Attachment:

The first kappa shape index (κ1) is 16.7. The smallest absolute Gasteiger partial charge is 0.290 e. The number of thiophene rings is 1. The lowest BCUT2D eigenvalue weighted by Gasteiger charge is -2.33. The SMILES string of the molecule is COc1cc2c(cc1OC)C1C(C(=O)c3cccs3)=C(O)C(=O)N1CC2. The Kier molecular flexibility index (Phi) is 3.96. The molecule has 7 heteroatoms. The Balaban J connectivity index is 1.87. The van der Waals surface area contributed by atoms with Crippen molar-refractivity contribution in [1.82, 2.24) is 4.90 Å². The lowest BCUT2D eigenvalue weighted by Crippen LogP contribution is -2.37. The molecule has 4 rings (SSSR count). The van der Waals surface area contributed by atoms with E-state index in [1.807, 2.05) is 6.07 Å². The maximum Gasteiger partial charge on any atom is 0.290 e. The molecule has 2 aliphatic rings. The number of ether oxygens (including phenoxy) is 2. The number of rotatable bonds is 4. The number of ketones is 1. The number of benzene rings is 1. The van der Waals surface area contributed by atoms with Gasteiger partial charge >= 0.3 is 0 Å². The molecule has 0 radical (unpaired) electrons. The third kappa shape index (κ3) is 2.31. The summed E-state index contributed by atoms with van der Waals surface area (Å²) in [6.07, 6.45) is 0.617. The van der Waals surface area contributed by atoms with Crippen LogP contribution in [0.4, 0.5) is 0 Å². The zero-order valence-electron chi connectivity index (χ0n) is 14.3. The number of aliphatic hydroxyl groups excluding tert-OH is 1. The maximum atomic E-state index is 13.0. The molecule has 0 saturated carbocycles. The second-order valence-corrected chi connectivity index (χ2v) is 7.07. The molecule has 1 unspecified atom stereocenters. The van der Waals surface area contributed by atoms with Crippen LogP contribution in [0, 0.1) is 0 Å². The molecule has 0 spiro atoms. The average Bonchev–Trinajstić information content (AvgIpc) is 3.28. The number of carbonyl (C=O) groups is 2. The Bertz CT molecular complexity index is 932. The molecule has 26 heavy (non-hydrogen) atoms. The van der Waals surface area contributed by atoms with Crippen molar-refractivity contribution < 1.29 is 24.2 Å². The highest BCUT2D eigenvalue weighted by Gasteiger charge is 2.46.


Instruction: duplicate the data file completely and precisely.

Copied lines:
The first kappa shape index (κ1) is 16.7. The smallest absolute Gasteiger partial charge is 0.290 e. The number of thiophene rings is 1. The lowest BCUT2D eigenvalue weighted by Gasteiger charge is -2.33. The SMILES string of the molecule is COc1cc2c(cc1OC)C1C(C(=O)c3cccs3)=C(O)C(=O)N1CC2. The Kier molecular flexibility index (Phi) is 3.96. The molecule has 7 heteroatoms. The Balaban J connectivity index is 1.87. The van der Waals surface area contributed by atoms with Crippen molar-refractivity contribution in [1.82, 2.24) is 4.90 Å². The lowest BCUT2D eigenvalue weighted by Crippen LogP contribution is -2.37. The molecule has 4 rings (SSSR count). The van der Waals surface area contributed by atoms with E-state index in [1.807, 2.05) is 6.07 Å². The maximum Gasteiger partial charge on any atom is 0.290 e. The molecule has 2 aliphatic rings. The number of ether oxygens (including phenoxy) is 2. The number of rotatable bonds is 4. The number of ketones is 1. The number of benzene rings is 1. The van der Waals surface area contributed by atoms with Gasteiger partial charge >= 0.3 is 0 Å². The molecule has 0 radical (unpaired) electrons. The third kappa shape index (κ3) is 2.31. The summed E-state index contributed by atoms with van der Waals surface area (Å²) in [6.07, 6.45) is 0.617. The van der Waals surface area contributed by atoms with Crippen LogP contribution in [0.4, 0.5) is 0 Å². The zero-order valence-electron chi connectivity index (χ0n) is 14.3. The number of aliphatic hydroxyl groups excluding tert-OH is 1. The maximum atomic E-state index is 13.0. The molecule has 0 saturated carbocycles. The second-order valence-corrected chi connectivity index (χ2v) is 7.07. The molecule has 1 unspecified atom stereocenters. The van der Waals surface area contributed by atoms with Crippen LogP contribution in [0, 0.1) is 0 Å². The molecule has 0 spiro atoms. The average Bonchev–Trinajstić information content (AvgIpc) is 3.28. The number of carbonyl (C=O) groups is 2. The Bertz CT molecular complexity index is 932. The molecule has 26 heavy (non-hydrogen) atoms. The van der Waals surface area contributed by atoms with Crippen molar-refractivity contribution < 1.29 is 24.2 Å². The highest BCUT2D eigenvalue weighted by Gasteiger charge is 2.46.